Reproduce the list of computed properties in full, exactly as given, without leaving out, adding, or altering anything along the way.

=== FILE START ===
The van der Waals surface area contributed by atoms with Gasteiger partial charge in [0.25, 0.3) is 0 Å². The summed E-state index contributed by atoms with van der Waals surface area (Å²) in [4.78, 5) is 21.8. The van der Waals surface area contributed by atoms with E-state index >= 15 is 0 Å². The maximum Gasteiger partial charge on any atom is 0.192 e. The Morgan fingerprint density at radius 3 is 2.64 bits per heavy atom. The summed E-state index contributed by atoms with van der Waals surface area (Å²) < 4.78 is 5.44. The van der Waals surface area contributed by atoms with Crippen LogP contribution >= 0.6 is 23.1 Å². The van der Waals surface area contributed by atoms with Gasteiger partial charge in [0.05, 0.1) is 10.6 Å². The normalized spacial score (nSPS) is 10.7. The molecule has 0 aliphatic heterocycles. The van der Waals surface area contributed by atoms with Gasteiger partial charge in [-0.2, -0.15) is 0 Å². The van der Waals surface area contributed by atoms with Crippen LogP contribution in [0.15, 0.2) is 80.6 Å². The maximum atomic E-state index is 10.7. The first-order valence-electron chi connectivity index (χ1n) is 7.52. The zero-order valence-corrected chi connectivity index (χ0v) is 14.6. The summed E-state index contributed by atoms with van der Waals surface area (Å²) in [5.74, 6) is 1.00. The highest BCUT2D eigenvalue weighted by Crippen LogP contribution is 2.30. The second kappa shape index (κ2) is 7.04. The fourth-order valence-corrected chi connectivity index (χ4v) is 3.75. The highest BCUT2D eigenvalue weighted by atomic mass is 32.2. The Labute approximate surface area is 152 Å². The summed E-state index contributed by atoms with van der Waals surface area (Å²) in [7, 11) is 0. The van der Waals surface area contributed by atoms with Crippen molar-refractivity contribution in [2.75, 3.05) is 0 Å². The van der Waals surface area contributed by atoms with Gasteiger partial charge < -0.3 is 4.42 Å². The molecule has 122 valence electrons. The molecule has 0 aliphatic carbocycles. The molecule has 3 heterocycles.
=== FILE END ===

The van der Waals surface area contributed by atoms with Gasteiger partial charge in [0.25, 0.3) is 0 Å². The summed E-state index contributed by atoms with van der Waals surface area (Å²) in [4.78, 5) is 21.8. The van der Waals surface area contributed by atoms with E-state index >= 15 is 0 Å². The maximum Gasteiger partial charge on any atom is 0.192 e. The Morgan fingerprint density at radius 3 is 2.64 bits per heavy atom. The summed E-state index contributed by atoms with van der Waals surface area (Å²) < 4.78 is 5.44. The van der Waals surface area contributed by atoms with Crippen LogP contribution >= 0.6 is 23.1 Å². The van der Waals surface area contributed by atoms with Gasteiger partial charge in [0.05, 0.1) is 10.6 Å². The normalized spacial score (nSPS) is 10.7. The molecule has 0 aliphatic heterocycles. The van der Waals surface area contributed by atoms with Gasteiger partial charge in [-0.2, -0.15) is 0 Å². The van der Waals surface area contributed by atoms with Crippen LogP contribution in [0.15, 0.2) is 80.6 Å². The maximum atomic E-state index is 10.7. The first-order valence-electron chi connectivity index (χ1n) is 7.52. The zero-order valence-corrected chi connectivity index (χ0v) is 14.6. The summed E-state index contributed by atoms with van der Waals surface area (Å²) in [5.74, 6) is 1.00. The highest BCUT2D eigenvalue weighted by Crippen LogP contribution is 2.30. The second kappa shape index (κ2) is 7.04. The fourth-order valence-corrected chi connectivity index (χ4v) is 3.75. The highest BCUT2D eigenvalue weighted by atomic mass is 32.2. The Labute approximate surface area is 152 Å². The summed E-state index contributed by atoms with van der Waals surface area (Å²) in [7, 11) is 0. The van der Waals surface area contributed by atoms with Crippen molar-refractivity contribution in [2.75, 3.05) is 0 Å². The van der Waals surface area contributed by atoms with Gasteiger partial charge < -0.3 is 4.42 Å². The molecule has 122 valence electrons. The molecule has 0 aliphatic carbocycles. The molecule has 3 heterocycles.